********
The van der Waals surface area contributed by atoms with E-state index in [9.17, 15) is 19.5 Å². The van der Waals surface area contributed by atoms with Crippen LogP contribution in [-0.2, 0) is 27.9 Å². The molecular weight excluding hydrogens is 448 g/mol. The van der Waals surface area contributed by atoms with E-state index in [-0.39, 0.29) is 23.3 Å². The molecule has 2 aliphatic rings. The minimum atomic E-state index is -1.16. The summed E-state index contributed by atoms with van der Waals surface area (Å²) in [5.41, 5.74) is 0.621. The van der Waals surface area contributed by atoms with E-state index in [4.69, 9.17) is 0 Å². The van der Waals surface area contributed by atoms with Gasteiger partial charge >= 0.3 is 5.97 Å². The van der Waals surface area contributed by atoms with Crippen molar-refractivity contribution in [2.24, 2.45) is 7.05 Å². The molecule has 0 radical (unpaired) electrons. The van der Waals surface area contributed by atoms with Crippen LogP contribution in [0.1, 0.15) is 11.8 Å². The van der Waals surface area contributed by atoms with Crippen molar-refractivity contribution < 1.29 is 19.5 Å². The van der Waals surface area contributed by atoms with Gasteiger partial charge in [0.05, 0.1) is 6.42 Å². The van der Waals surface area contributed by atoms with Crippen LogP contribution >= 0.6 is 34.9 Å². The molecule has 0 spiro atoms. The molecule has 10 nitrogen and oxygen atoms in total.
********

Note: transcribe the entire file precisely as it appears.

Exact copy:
The van der Waals surface area contributed by atoms with E-state index in [9.17, 15) is 19.5 Å². The van der Waals surface area contributed by atoms with Crippen LogP contribution in [-0.2, 0) is 27.9 Å². The molecular weight excluding hydrogens is 448 g/mol. The van der Waals surface area contributed by atoms with E-state index in [-0.39, 0.29) is 23.3 Å². The molecule has 2 aliphatic rings. The minimum atomic E-state index is -1.16. The summed E-state index contributed by atoms with van der Waals surface area (Å²) in [5.41, 5.74) is 0.621. The van der Waals surface area contributed by atoms with E-state index in [4.69, 9.17) is 0 Å². The van der Waals surface area contributed by atoms with Gasteiger partial charge >= 0.3 is 5.97 Å². The van der Waals surface area contributed by atoms with Crippen molar-refractivity contribution in [2.24, 2.45) is 7.05 Å². The molecule has 0 radical (unpaired) electrons. The van der Waals surface area contributed by atoms with Crippen LogP contribution in [0.1, 0.15) is 11.8 Å². The van der Waals surface area contributed by atoms with Crippen molar-refractivity contribution < 1.29 is 19.5 Å². The van der Waals surface area contributed by atoms with Gasteiger partial charge in [0.05, 0.1) is 6.42 Å². The van der Waals surface area contributed by atoms with Crippen LogP contribution >= 0.6 is 34.9 Å². The molecule has 0 spiro atoms. The molecule has 10 nitrogen and oxygen atoms in total.